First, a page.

The Sunday News
THIS week we discuss a subject that looks relatively easy and perhaps obvious to some, yet not so to a number of livestock farmers.
We look at disease management in your herd, specifically how the herd can be managed to prevent or minimise morbidity.
Principally there are two major categories in disease management which is the prevention methods or the biosecurity measures that are adopted to prevent an occurrence of diseases in your herd and then the control measures that can be adopted once disease has been observed in the herd.
Firstly, we need to understand how a disease comes into contact with your herd because such an understanding helps a farmer to institute the necessary preventative measures. These are the biosecurity measures. Diseases in animals can spread through any of the following: movement of animals, people and machinery between or within farms.
This is arguably the most common way of spreading animal diseases from one area or herd to another.
The equipment or machinery including vehicles can transmit pathogens from an infected area or herd to a clean area.
This is, however, very difficult to prevent in communal areas where most of our smallholder farmers are found.
It is a common resource area and herds constantly intermingle making it difficult to keep your herd clean. However, in privately owned farms, disease spread can be reduced by up to nearly 95 percent if the movement of animals, people and machinery is strictly controlled. Introduction of new animals into your herd is usually one sure way of importing infections into your herd if the animals have not been inspected. Ideally animals moving from one area to another should be inspected by veterinary officers for diseases and even quarantined for at least a month when they get to their destination.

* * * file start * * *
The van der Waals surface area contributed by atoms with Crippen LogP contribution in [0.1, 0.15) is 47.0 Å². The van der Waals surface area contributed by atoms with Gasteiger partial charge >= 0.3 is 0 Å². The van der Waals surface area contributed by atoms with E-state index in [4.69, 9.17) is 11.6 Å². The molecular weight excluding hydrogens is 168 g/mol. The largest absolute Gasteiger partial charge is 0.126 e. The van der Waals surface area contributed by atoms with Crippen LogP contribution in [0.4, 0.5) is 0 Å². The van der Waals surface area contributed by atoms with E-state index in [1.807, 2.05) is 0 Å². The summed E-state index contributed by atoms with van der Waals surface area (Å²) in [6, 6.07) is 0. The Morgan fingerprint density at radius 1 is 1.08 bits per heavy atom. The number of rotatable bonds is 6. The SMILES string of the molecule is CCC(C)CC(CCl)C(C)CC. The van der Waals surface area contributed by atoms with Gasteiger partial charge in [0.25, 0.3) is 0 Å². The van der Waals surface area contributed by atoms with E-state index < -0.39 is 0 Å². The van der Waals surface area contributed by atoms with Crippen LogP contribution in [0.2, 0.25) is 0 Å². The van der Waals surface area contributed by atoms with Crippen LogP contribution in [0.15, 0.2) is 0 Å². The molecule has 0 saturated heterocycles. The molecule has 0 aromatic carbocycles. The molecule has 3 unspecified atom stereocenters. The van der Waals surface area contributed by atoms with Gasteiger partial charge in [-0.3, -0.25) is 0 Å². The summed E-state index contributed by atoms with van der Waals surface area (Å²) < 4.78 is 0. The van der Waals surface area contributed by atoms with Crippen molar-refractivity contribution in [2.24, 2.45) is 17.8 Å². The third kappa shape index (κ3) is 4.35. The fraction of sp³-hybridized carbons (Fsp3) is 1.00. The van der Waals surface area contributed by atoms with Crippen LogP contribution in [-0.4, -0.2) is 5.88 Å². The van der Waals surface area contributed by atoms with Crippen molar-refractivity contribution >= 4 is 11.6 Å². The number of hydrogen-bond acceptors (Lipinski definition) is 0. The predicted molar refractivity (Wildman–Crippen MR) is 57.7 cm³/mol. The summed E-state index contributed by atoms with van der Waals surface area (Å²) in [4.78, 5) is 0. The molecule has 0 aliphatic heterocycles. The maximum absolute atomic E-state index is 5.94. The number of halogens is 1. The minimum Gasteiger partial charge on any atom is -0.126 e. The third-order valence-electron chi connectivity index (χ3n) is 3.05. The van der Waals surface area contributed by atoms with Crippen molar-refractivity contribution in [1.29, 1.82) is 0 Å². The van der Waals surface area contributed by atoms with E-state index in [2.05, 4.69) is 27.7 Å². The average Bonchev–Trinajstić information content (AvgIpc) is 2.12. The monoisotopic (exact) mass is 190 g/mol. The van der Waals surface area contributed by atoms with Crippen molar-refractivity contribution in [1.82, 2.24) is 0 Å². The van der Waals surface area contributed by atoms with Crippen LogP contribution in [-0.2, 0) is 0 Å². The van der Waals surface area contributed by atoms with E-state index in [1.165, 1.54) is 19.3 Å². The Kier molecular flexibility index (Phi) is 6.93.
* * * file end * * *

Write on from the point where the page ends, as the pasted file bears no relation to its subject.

The quarantine is meant to observe if there is an animal which is now showing signs of a disease after being moved to the new destination.
Transporting animals stresses the animals and if any animal had a latent disease condition it is likely to express when the animal has been stressed.
After 30 days of quarantine, animals showing clean signs, can be released into the larger herd.
Such procedures are usually ignored by farmers either in ignorance or simple contempt.
This is more so with regards to small stock including poultry. Some farmers have suffered huge poultry losses after they brought an infected chicken from a Christmas visit to some relative or friend. Contact with your neighbours’ livestock can import an infection into your herd. Your neighbour might be having a herd which is carrying a disease and this can be easily transmitted to yours.
Unfortunately in communal areas there is very little you can do around this. Contamination by vermin and wild birds can also transmit diseases across areas. Contamination relates especially to feeds which are given to animals. If these have been contaminated by vermin such as rodents they can cause diseases in your herd. Lastly animals drinking from contaminated rivers, streams and dams can transmit diseases from one herd to the other. This usually results in a disease epidemic which means a very quick spread of infection within an area. Farmers who are in foot and mouth disease prone areas can identify easily with this as they experience it each time there an outbreak.
The disease quickly spreads because of animals sharing drinking points, grazing areas and dip tanks.
While disease prevention measures involve avoiding what we have discussed at driving factors for disease spread, a few more actions may need to be taken to ensure a clean herd or at least manage the disease occurrence.
Farmers need to have an elaborate animal health programme and practices which include observing animals frequently for signs of disease, and if a disease problem is noted, obtain an early and reliable diagnosis.
This will help you to apply the best treatment, control, and eradication measures for that specific disease. Also farmers should always dispose of all dead animals by burning, deep burying or throwing in disposal pits. This is very important in prevention of disease spread because the dead animal usually has a high volume of pathogens which can be easily transmitted to other animals.
Diseases such as contagious abortion spread when other animals have contact with membranes from the aborted foetus and hence the need for burning or burying such foetuses. Also maintain good records relative to flock or herd health. These should include vaccination history, disease problems and medication.
The records can help you even in culling disease prone animals and also in rotation of drug use so that you do not keep using the same drug until it builds resistance.
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